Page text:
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Scottish European election candidates demand answers on Brexit party funding

File photo dated 29/6/2016 of thousands of Remain supporters gather outside the Scottish Parliament, Edinburgh, to show their support for the European Union in the wake of Brexit. The Scottish First Minister Nicola Sturgeon said a new independence referendum should be held between autumn 2018 and spring 2019. PRESS ASSOCIATION Photo. Issue date: Monday March 13, 2017. See PA story POLITICS Brexit Scotland. Photo credit should read: Jane Barlow/PA Wire

By Lewis McKenzie, Political Reporter, Press Association Scotland

The Brexit Party in Scotland has been pushed to answer questions over its financial dealings.

Jim Ferguson was quizzed on the issue during a debate on STV's Scotland Tonight programme on Monday.

Meanwhile, a review was launched by the Electoral Commission into the Brexit Party's financial systems over payments made to Nigel Farage, with a visit to the party's headquarters scheduled for Tuesday.

Former prime minister Gordon Brown called for an investigation into the finances of Mr Farage and the Brexit Party, warning democracy would be undermined if payments were not declared.

Last week, Arron Banks, the founder of pro-Brexit group Leave.EU, confirmed a payment of £450,000 had been made to Mr Farage in the year after the Brexit referendum.

Speaking on Scotland Tonight, Scottish Green candidate Maggie Chapman asked Mr Ferguson about the funding.

Ms Chapman said: "You come here talking about honesty in politics. We know that Brexit is driven by the desire of the very wealthy to escape new regulations on tax avoidance.

"Tell us, who is funding you? And can you tell us that you're not being funded by people who want to starve our public services of taxes?"

Mr Ferguson replied: "Well that's just utter nonsense, which I absolutely refute.

"We are not a party of wealth. The membership of our base, the grass roots, pay £25 for their membership. We are made up of ordinary people."

When it was contested that in fact, people pay to support the party, as opposed to becoming members, Mr Ferguson said: "Well, support, but the point is that we are grass roots, we are beyond a political party."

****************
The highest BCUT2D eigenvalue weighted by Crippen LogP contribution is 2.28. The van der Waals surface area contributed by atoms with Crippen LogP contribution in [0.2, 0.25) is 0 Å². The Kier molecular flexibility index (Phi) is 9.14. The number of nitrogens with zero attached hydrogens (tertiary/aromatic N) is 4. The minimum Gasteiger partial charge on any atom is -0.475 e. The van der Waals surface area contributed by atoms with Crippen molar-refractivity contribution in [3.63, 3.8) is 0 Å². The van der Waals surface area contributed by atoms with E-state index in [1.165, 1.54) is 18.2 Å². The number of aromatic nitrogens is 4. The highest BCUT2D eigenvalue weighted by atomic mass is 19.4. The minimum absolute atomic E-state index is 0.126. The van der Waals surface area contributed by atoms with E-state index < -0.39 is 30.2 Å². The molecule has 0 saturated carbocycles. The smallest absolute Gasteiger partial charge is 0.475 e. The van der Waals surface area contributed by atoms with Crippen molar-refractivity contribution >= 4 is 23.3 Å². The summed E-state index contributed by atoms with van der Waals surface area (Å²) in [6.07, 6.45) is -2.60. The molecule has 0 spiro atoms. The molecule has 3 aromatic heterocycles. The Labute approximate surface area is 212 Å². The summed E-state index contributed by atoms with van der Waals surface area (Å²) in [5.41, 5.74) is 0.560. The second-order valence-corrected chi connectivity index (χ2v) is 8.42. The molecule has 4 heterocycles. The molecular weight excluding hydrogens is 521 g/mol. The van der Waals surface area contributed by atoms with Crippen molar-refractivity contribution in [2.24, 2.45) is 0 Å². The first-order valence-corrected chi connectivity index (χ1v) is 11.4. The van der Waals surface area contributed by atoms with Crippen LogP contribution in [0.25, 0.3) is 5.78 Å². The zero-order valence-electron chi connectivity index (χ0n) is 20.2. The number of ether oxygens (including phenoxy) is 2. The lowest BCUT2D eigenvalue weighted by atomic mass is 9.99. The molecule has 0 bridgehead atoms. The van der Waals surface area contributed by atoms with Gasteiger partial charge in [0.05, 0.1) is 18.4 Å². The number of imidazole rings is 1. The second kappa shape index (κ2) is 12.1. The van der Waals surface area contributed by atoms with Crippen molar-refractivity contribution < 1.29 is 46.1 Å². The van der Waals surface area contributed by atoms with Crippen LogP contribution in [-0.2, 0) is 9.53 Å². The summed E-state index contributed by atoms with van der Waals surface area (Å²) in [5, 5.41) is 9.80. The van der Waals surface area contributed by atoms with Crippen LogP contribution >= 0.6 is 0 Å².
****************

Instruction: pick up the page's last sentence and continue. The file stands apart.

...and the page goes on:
Asked whether Mr Farage had been funded by Mr Banks, Mr Ferguson claimed the payment had nothing to do with politics.

"That's an entirely private matter," he said, when asked about the payment.

"He doesn't have to declare it (the payment). It's nothing to do with the political arena."

Scottish Labour candidate David Martin said: "So Nigel gets a bung of £450,000 from Arron Banks.

"Ratings agencies say Brexit, before we even leave, has cost us £66 billion - £1,000 for every person in this country.

"So Nigel's OK, what about the rest of us?"

Mr Ferguson said: "I think you're being deeply unkind to Nigel, I have to say.

"Since the referendum was declared, GDP has increased substantially, job creation has increased substantially.

"All that we are saying is that we can be prosperous."

SNP candidate Alyn Smith told Mr Ferguson: "Your lead candidate in the upcoming election, his name is misspelt on the ballot paper because the party official doesn't know who he is and none of you actually know who each other is.

"Your party doesn't have a manifesto, your party didn't exist, it's a shell company right now, you've got dodgy donations on your website.

"You talk about honesty, would you like to declare who's actually funding you right now and what you want to do to Scotland's public services?"

Mr Ferguson said: "I find that quite incredible. Louis Stedman-Bryce (the party's lead candidate) - we all know each other, we are all candidates.

"To say we don't know we don't know who we are - of course we know each other."

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